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9 Foods That Can Cure Jet Lag, Experts Say

Here's exactly what to eat and drink to feel better faster after flying.

From standing in long lines at the airport to sitting for hours on an airplane, there's no shortage of ways that flying can take a toll on your body. Jet lag is an especially unwelcome aspect of air travel and one that seems to linger the longest. If you're prone to feeling groggy, fatigued, and unwell post-flight, experts say that what you eat can help with these symptoms. Read on for the best foods to cure jet lag, according to dietitians, nutritionists, and other health experts.

RELATED: 30 Best Foods for Maximizing Your Energy Levels.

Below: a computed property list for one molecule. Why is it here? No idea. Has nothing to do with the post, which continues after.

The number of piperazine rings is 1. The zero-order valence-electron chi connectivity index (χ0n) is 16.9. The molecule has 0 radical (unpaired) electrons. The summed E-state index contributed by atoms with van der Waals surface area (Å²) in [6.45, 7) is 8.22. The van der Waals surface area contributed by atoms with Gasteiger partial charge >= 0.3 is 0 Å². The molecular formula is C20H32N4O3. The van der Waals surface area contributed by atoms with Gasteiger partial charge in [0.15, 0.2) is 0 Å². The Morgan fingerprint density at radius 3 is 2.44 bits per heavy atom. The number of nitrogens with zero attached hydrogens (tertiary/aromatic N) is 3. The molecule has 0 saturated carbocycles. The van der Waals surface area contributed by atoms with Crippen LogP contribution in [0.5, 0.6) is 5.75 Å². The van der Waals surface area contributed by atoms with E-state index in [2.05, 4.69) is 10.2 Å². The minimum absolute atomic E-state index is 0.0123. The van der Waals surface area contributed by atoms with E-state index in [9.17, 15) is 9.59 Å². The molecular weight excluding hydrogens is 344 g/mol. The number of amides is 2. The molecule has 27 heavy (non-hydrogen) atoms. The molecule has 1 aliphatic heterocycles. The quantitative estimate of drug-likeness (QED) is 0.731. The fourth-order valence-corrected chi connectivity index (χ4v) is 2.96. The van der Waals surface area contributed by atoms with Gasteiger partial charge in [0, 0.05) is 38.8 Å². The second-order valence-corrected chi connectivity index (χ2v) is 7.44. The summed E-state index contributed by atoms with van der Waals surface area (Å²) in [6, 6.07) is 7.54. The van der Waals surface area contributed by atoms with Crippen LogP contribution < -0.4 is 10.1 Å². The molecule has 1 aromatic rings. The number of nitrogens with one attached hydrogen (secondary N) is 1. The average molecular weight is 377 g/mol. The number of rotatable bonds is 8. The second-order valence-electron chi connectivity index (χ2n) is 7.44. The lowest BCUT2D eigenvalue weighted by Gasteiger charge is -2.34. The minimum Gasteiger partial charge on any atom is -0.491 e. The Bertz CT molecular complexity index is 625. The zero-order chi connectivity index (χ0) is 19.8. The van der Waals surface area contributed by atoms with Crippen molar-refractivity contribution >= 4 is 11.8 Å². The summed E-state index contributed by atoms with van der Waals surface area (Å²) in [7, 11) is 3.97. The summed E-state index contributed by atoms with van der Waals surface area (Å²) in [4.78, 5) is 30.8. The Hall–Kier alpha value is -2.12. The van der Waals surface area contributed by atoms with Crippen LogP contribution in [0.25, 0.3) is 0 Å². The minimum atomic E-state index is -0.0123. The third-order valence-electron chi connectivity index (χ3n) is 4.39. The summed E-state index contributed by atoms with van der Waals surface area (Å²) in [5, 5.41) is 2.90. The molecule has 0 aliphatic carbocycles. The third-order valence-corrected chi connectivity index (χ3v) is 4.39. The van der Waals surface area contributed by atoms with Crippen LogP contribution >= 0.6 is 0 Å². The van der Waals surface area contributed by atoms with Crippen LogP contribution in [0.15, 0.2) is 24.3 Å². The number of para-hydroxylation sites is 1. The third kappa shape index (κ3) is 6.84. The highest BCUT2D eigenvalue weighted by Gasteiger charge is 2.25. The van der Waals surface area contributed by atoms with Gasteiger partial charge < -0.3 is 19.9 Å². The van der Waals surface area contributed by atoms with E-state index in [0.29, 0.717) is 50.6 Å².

9 Best Foods for Jet Lag

1. Water-rich fruits and veggies

watermelon heart healthy diet, did you know facts

Dehydration can exacerbate the symptoms of jet lag, according to the Mayo Clinic. That's why, in addition to drinking plenty of water when you fly, experts recommend eating foods that have a high water content.

"If you're feeling groggy or have mind fog, then dehydration is likely to be at play," explains Ben Carvosso, DC, a chiropractor, nutritionist for MP Nutrition, and the host of Health Matters on RPP FM. "High water content foods like watermelon and cucumbers are ideal to replenish fluids lost during the flight. The antioxidants in cucumbers target inflammation, helping to reduce that puffy look many of us have after long-haul flights."

RELATED: 6 Airplane Meals You Should Never Eat, Experts Warn.

2. Nuts and seeds

monticello / Shutterstock

Studies have shown that taking magnesium supplements may help minimize sleep disturbances, including those resulting from jet lag. Eating foods that are rich in the mineral may come with similar benefits.